Safety[edit]

The practice is generally considered "safe sex" as long as the hands are protected with latex gloves.[12] The nails should be trimmed and filed; long, sharp or jagged nails can cause cuts, injury, or severe infection. If there are cuts, infections, or open wounds on the fingers extreme protection and care is necessary. If finger cots are used they may slip off and remain inside the receptive partner. The hands should be thoroughly washed with soap and warm water before practicing any other activity to avoid spreading bacteria or germs. In stimulating both the anus and vagina, separate latex gloves are to be used for each to avoid cross-contamination.

See also[edit]

References[edit]

  1. ^ Kammerer-Doak, Dorothy; Rogers, Rebecca G. (2008, available online on 16 May 2008). "Female Sexual Function and Dysfunction". Obstetrics and Gynecology Clinics of North America 35 (2): 169–183. doi:10.1016/j.ogc.2008.03.006. PMID 18486835. "Most women report the inability to achieve orgasm with vaginal intercourse and require direct clitoral stimulation ... About 20% have coital climaxes..." 
  2. ^ a b Carroll, Janell L. (2009). Sexuality Now: Embracing Diversity. Cengage Learning. pp. 118, 252, and 264. ISBN 978-0-495-60274-3. Retrieved 23 June 2012. 
  3. ^ O'Connell HE, Sanjeevan KV, Hutson JM (October 2005). "Anatomy of the clitoris". The Journal of Urology 174 (4 Pt 1): 1189–1195. doi:10.1097/01.ju.0000173639.38898.cd. PMID 16145367. Lay summaryBBC News (11 June 2006). 
  4. ^ Cornforth, Tracee (17 July 2009). "The Clitoral Truth". About.com. Retrieved 21 April 2010. 
  5. ^ Rabinerson D, Horowitz E (February 2007). "[G-spot and female ejaculation: fiction or reality?]". Harefuah (in Hebrew) 146 (2): 145–7, 163. PMID 17352286.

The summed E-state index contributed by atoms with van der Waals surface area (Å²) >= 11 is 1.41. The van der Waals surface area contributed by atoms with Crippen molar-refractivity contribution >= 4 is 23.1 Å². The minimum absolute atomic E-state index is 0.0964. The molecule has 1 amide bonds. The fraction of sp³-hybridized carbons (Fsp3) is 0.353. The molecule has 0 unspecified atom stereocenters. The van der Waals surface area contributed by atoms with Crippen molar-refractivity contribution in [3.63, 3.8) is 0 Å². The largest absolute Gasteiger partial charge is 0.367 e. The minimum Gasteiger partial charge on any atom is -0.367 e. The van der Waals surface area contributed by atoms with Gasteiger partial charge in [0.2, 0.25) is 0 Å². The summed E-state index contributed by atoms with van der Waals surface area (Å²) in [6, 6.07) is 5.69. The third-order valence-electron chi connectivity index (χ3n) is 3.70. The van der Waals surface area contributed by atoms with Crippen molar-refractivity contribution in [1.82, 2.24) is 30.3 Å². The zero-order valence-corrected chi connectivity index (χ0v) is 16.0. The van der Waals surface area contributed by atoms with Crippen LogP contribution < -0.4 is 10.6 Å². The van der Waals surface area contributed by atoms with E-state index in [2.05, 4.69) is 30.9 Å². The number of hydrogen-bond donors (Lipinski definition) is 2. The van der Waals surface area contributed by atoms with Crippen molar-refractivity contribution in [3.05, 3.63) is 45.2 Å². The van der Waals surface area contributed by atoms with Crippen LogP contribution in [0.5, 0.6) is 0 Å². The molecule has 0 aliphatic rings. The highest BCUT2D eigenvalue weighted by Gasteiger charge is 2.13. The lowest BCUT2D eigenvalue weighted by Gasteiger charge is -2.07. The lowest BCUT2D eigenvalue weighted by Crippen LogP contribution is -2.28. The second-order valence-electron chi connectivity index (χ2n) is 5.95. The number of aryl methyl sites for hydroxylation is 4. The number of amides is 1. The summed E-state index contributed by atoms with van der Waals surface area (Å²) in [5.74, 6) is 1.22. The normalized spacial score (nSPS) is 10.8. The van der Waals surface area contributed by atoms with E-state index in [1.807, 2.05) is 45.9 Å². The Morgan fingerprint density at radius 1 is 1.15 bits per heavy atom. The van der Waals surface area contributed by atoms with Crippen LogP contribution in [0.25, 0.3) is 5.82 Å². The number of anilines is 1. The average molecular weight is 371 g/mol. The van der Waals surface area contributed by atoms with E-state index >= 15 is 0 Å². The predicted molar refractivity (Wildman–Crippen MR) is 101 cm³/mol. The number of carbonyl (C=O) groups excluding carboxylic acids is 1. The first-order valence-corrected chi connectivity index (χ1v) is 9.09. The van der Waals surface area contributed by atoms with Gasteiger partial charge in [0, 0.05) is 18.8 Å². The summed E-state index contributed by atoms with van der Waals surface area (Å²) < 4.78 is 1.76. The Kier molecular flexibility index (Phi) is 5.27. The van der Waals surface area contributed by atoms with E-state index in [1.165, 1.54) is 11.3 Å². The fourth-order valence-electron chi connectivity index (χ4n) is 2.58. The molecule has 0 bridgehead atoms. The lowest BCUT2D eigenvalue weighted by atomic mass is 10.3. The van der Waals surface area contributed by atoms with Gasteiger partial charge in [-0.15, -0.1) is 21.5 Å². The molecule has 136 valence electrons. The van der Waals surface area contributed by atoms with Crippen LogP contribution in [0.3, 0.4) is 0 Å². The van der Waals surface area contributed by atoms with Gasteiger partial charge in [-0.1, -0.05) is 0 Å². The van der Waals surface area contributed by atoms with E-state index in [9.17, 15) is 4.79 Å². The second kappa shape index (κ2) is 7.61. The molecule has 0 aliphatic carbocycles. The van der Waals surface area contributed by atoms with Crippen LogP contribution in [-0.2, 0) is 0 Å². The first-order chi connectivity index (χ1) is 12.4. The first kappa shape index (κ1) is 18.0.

6. ^ Zaviacic M, Jakubovská V, Belosovic M, Breza J (2000). "Ultrastructure of the normal adult human female prostate gland (Skene's gland)". Anat Embryol (Berl) 201 (1): 51–61. PMID 10603093. 
  7. ^ Wimpissinger, F.; Stifter, K.; Grin, W.; Stackl, W. (2007). "The Female Prostate Revisited: Perineal Ultrasound and Biochemical Studies of Female Ejaculate". The Journal of Sexual Medicine 4 (5): 1388–93. doi:10.1111/j.1743-6109.2007.00542.x. PMID 17634056.  edit
  8. ^ "Pussy Fingering". Sex Project. Retrieved 19 August 2010. 
  9. ^ "The male hot spot — Massaging the prostate". Go Ask Alice!. 27 September 2002 (Last Updated/Reviewed on 2008-03-28). Retrieved 2010-04-21. 
  10. ^ Rosenthal, Martha (2012). Human Sexuality: From Cells to Society. Cengage Learning. pp. 133–135. ISBN 0618755713. Retrieved 17 September 2012. 
  11. ^ Barry R. Komisaruk, Beverly Whipple, Sara Nasserzadeh, Carlos Beyer-Flores (2009). The Orgasm Answer Guide. JHU Press. pp. 108–109. ISBN 0-8018-9396-8. Retrieved 6 November 2011. 
  12. ^ Sonnex, C.; Strauss, S.; Gray, J. J. (Oct 1999). "Detection of human papillomavirus DNA on the fingers of patients with genital warts". Sexually transmitted infections 75 (5): 317–319. doi:10.1136/sti.75.5.317. ISSN 1368-4973. PMC 1758241. PMID 10616355.  edit